Last week, both iTunes Movies and the iBooks Store mysteriously stopped serving in China. Now we know thanks to a new New York Times report which reveals that the respective Stores were forced to "close" by a request from the Chinese Press, Publication, Radio, Film and Television Administration.
Initially, Apple apparently had the approval of the Chinese government to introduce its services. But then one of the regulatory agencies, the aforementioned State Administration of Press, Publication, Radio, Film and Television, reaffirmed its authority and demanded both closures, according to two people who spoke on condition of anonymity.
After the closure of the two stores, the President of China, Xi Jinping, has met with the managers of various companies to discuss their restrictive policiesSuch as Jack Ma from Alibaba or ten Zhengfei from Huawei. A firm specialized in Chinese economics indicates that this movement may respond to a clear orientation from the Chinese government to promote technology from the country and limit the scope of action of foreign companies.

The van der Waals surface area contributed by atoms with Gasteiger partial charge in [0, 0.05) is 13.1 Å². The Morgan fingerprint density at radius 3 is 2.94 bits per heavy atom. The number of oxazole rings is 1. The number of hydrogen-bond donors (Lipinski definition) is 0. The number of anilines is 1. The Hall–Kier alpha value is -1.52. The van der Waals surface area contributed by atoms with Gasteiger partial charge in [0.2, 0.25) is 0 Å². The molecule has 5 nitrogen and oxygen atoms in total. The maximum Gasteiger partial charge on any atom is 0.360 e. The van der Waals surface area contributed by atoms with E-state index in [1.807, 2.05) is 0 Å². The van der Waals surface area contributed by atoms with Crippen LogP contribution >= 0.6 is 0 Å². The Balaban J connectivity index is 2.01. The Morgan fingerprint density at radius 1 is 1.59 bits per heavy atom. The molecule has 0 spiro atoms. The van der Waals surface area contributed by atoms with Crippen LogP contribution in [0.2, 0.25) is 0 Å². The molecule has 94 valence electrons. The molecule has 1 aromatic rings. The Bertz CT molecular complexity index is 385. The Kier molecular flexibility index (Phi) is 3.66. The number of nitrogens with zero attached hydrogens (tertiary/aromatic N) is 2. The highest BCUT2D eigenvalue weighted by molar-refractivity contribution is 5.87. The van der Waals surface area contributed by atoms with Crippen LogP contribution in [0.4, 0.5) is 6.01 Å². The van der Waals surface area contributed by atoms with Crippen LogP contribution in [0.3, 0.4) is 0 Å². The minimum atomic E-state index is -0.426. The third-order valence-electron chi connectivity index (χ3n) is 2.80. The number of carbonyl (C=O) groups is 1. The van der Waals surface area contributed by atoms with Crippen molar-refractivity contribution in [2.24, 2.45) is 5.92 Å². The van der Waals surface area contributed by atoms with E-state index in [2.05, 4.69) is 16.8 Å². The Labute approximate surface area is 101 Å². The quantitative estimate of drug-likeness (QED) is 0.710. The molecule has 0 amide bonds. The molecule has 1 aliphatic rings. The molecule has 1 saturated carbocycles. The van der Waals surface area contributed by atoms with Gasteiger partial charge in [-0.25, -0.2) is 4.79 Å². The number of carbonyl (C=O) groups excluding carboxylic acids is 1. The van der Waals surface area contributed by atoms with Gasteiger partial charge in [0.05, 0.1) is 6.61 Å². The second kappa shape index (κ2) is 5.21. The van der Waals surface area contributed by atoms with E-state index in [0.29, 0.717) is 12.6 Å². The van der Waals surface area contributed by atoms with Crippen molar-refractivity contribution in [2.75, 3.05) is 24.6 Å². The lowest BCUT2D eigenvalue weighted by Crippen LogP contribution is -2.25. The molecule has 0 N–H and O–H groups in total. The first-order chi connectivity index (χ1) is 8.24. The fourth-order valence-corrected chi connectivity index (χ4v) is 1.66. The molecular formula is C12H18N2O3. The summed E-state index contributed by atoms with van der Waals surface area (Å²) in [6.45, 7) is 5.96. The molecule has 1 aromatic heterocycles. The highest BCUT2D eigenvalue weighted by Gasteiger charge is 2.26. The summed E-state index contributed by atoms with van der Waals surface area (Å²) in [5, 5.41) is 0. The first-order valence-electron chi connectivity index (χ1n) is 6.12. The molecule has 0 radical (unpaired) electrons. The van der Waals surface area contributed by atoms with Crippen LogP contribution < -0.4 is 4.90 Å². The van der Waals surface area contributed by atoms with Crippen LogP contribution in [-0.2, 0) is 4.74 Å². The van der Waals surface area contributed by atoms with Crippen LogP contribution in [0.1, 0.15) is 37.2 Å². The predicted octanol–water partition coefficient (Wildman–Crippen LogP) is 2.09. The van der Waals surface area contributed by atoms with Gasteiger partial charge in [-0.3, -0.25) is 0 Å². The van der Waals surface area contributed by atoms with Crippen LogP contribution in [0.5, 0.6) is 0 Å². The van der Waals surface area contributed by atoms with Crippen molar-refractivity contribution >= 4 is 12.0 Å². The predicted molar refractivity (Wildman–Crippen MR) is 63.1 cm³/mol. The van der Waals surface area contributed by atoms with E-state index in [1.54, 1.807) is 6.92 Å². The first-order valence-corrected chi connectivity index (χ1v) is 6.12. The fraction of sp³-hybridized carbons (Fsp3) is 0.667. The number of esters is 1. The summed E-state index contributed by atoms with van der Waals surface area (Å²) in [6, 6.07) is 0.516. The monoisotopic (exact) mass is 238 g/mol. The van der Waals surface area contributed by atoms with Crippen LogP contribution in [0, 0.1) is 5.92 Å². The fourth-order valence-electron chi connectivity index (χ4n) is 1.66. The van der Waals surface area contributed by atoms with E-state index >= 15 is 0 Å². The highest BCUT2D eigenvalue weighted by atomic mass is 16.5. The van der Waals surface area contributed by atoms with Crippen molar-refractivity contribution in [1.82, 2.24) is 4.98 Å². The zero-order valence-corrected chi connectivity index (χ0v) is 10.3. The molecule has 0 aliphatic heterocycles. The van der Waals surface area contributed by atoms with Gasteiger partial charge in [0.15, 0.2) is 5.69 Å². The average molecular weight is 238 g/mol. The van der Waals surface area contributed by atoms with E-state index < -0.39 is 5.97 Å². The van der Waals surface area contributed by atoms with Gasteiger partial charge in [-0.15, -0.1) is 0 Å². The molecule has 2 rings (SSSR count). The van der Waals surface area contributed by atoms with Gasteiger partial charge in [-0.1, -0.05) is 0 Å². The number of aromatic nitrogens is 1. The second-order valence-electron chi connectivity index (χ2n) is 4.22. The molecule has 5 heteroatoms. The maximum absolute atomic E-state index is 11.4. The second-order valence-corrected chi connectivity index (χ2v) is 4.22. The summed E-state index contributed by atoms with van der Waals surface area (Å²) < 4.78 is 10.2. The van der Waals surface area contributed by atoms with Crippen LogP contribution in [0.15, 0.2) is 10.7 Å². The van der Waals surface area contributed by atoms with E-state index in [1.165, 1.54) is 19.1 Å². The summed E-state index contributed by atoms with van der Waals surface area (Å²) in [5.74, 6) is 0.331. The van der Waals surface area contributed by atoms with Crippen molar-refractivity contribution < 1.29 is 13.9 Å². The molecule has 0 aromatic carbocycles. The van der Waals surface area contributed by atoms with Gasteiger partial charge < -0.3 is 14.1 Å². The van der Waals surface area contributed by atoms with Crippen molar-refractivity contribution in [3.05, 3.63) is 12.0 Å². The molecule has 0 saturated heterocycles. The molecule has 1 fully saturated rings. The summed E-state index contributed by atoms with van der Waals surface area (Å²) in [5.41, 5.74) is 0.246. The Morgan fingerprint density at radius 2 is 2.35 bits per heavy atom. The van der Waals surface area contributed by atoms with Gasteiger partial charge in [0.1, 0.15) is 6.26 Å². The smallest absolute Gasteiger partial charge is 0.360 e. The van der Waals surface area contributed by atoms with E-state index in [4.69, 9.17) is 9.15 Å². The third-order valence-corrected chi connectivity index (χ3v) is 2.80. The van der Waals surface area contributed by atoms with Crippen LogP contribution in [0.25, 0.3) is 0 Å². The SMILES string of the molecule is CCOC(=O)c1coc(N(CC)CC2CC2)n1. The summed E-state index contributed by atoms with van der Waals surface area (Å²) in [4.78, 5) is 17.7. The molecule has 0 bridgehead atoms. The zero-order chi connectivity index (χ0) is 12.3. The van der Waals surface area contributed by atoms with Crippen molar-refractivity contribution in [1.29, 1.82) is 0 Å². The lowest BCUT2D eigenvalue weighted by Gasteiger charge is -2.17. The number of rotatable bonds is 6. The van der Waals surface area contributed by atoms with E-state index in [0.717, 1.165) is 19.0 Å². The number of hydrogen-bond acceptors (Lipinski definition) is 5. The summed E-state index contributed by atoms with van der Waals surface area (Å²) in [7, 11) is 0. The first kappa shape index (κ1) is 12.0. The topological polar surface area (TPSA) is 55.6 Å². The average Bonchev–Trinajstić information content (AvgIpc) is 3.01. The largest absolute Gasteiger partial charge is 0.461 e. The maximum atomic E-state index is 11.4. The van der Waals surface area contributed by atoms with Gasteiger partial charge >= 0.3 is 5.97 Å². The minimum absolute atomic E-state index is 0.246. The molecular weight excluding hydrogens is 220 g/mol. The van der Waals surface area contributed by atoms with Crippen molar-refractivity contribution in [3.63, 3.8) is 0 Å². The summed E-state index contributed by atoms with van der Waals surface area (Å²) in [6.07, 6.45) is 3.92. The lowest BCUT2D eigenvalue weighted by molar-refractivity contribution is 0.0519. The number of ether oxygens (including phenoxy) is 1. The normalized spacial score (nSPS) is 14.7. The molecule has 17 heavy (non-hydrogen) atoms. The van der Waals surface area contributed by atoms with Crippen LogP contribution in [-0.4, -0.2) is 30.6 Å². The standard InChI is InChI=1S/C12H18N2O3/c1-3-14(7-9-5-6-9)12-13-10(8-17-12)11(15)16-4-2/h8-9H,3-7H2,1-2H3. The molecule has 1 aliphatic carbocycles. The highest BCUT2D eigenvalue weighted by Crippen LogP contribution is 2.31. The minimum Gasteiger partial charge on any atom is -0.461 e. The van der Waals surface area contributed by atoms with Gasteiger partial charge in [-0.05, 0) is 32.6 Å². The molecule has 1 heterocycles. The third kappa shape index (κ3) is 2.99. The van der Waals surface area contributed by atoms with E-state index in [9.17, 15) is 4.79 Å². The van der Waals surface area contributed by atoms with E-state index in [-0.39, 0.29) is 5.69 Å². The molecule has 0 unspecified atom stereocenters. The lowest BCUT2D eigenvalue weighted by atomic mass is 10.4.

For this reason, an Apple spokesperson has already come to the fore confirming the following:
Apple expects to get both the bookstores and movies tailored for our customers back up and running in China as soon as possible.
Store closures they come six months later from his launch with Apple Music in the country. In addition to Apple's foray into China, Apple Pay was also recently introduced in partnership with UnionPay, a state-owned interbank network in China.
In any case, it is not something that seems strange to me, since the restrictive information policies that have been applied for a long time in China, have made the content offered by these stores was out of the "script"Hopefully it won't take long for them to be available again and that Chinese users can continue to enjoy content as varied as that offered by Apple, although I believe that a very important screening will be carried out on such content.